Sunday, 19 December 2010

JSP: what all the encoding declarations mean

When you see a JSP document, you might wonder why it specifies the UTF-8 encoding three or four times. This is a post about what those declarations mean.

A sample JSP document

<!DOCTYPE html PUBLIC "-//W3C//DTD HTML 4.01 Transitional//EN" "">
<%@ page language="java" contentType="text/html; charset=UTF-8"
<meta http-equiv="Content-Type" content="text/html; charset=UTF-8">
<title>Sample JSP page in standard syntax</title>
TODO: page content

What it means

It is easiest to see what is going on by looking at the raw HTTP response:

HTTP/1.1 200 OK
Server: Apache-Coyote/1.1
Content-Type: text/html;charset=UTF-8
Content-Length: 295
Date: Sun, 19 Dec 2010 16:40:22 GMT

<!DOCTYPE html PUBLIC "-//W3C//DTD HTML 4.01 Transitional//EN" "">

<meta http-equiv="Content-Type" content="text/html; charset=UTF-8">
<title>Sample JSP page in standard syntax</title>
TODO: page content

The HTTP response Content-Type header carries the MIME type (text/html;charset=UTF-8). This is set by the contentType attribute in the page directive and instructs the user agent (browser) on how to decode the character data.

The MIME type in the meta element echoes this information. The HTML specification covers the why this is necessary.

The page declaration also contains the pageEncoding attribute. The JSP is a text file and this attribute defines the encoding of that file. So, it is possible to write the JSP in one encoding and have it emit data in another.

Exactly how the JSP compiler determines the encoding of a JSP source file is a bit more complicated than this and can involve byte-order-marks, page-encoding elements in web.xml and the contentType attribute and is generally tied up with page syntax discovery mechanisms. There are three pages of rules in the appendices of the JSP specification if you're interested.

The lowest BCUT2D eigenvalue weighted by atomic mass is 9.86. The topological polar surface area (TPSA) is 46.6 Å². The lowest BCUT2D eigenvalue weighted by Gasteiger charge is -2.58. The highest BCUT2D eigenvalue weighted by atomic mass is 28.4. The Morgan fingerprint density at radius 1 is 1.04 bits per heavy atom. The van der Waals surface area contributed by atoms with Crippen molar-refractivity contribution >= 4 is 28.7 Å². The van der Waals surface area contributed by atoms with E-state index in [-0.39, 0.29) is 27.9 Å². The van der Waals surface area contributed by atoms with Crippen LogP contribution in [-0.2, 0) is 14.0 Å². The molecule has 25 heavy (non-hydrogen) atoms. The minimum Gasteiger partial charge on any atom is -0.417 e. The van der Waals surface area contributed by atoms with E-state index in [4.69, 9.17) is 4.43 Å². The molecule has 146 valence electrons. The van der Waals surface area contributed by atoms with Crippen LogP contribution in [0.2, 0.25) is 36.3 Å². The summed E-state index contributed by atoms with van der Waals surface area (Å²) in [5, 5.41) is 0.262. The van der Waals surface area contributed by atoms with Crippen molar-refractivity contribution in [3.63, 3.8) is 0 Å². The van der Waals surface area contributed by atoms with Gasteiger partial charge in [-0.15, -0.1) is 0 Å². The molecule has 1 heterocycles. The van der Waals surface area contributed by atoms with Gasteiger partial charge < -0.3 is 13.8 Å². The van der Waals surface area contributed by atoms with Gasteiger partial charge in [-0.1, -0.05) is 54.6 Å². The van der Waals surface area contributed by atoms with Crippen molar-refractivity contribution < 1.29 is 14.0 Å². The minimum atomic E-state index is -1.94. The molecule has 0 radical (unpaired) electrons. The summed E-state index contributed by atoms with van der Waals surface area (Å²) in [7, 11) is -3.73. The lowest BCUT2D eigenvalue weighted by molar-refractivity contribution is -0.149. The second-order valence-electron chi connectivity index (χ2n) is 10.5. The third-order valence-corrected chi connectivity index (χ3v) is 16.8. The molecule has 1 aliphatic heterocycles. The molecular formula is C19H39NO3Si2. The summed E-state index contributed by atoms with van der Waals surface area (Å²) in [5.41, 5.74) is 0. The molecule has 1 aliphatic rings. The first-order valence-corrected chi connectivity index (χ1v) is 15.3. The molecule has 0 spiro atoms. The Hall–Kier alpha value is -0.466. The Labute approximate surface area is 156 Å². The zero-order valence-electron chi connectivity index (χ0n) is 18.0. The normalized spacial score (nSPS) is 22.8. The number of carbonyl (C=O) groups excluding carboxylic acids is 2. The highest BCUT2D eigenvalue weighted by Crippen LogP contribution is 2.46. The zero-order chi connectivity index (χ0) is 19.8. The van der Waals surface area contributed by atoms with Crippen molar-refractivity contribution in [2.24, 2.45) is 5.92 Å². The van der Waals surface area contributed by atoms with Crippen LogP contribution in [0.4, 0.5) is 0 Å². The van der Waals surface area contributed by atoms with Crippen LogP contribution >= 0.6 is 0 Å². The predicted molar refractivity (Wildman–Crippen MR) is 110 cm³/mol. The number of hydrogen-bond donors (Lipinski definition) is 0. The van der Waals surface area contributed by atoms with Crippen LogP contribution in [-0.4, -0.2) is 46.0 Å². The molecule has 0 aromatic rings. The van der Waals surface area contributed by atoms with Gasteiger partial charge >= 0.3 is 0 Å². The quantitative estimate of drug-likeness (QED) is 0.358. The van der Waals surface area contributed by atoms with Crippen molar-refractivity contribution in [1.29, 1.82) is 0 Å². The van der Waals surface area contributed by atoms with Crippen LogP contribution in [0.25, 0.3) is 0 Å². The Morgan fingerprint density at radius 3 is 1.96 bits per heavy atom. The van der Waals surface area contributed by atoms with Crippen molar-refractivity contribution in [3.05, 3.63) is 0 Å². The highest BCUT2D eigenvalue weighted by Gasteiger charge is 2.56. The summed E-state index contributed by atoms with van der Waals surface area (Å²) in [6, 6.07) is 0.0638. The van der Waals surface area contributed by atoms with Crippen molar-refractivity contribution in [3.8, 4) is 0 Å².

In Java

If it helps, here's what Tomcat generates during the JSP translation phase for this file:

  public void _jspService(HttpServletRequest request, HttpServletResponse response)
        throws, ServletException {

    PageContext pageContext = null;
    HttpSession session = null;
    ServletContext application = null;
    ServletConfig config = null;
    JspWriter out = null;
    Object page = this;
    JspWriter _jspx_out = null;
    PageContext _jspx_page_context = null;

    try {
      response.setContentType("text/html; charset=UTF-8");
      pageContext = _jspxFactory.getPageContext(this, request, response,
            null, true, 8192, true);
      _jspx_page_context = pageContext;
      application = pageContext.getServletContext();
      config = pageContext.getServletConfig();
      session = pageContext.getSession();
      out = pageContext.getOut();
      _jspx_out = out;

      out.write("<!DOCTYPE html PUBLIC \"-//W3C//DTD HTML 4.01 Transitional//EN\" \"\">\r\n");
      out.write("<meta http-equiv=\"Content-Type\" content=\"text/html; charset=UTF-8\">\r\n");
      out.write("<title>Sample JSP page in standard syntax</title>\r\n");
      out.write("TODO: page content\r\n");
    } catch (Throwable t) {
      if (!(t instanceof SkipPageException)){
        out = _jspx_out;
        if (out != null && out.getBufferSize() != 0)
          try { out.clearBuffer(); } catch ( e) {}
        if (_jspx_page_context != null) _jspx_page_context.handlePageException(t);
    } finally {

Note: calling setContentType in this way determines how the writer encodes the character data to the byte stream.

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